• AmericanTile: This company offers one of the broadest selection of ceramic and porcelain tiles available, ranging from tiny mosaic sheets to expansive floor tiles. There are many affordable options available.
  • American Olean: Offering many lines of ceramic and porcelain tile, American Olean sells mainly through specialty tile and flooring shops, as well as through contractor sales.

In addition, many of the giant flooring corporations, such as Shaw and Armstrong, also offer porcelain and ceramic tiles.

How Porcelain Is Certified

For years, tile manufacturers and tile distributors did not see eye to eye on the issue of how to define porcelain vs. ceramic tile. By 2008, the debate had reached such a fevered pitch that the manufacturers, represented by the Tile Council of North America (TCNA), and the distributors, represented by the Ceramic Tile Distributors Association (CTDA), formed a third-party organization to settle the differences and come up with a standard definition for porcelain tile. They called this new group the Porcelain Tile Certification Agency (PTCA).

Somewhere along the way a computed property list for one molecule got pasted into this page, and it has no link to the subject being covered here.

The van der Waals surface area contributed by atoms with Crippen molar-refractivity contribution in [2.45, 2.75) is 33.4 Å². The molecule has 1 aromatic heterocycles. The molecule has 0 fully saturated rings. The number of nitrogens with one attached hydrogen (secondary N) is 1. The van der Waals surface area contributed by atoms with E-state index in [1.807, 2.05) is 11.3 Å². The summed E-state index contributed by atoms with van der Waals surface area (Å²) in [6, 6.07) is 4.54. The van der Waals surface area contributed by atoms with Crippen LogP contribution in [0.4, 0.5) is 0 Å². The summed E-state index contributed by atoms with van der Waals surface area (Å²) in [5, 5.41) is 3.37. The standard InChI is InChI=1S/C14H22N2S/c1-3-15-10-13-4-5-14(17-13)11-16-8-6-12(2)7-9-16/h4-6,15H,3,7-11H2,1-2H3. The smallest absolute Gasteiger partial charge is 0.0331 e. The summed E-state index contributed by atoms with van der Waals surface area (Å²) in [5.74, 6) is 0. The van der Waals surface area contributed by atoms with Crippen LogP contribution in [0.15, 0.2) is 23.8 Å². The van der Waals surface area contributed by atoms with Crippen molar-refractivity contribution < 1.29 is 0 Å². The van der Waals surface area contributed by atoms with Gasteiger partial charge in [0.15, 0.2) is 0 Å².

According to the PTCA, it is not simply enough for a tile to be “impervious” (a favorite tile term, meaning that it is good against water). The tile has to meet those ASTM C373 standards of water absorption by sending in five tile samples for testing, paying a fee, submitting a participation agreement, and renewing certification every three years. After certification, a company may use the PTCA Certification Mark branding. At last count, 28 North American tile companies had received certification as producing authentic porcelain tile.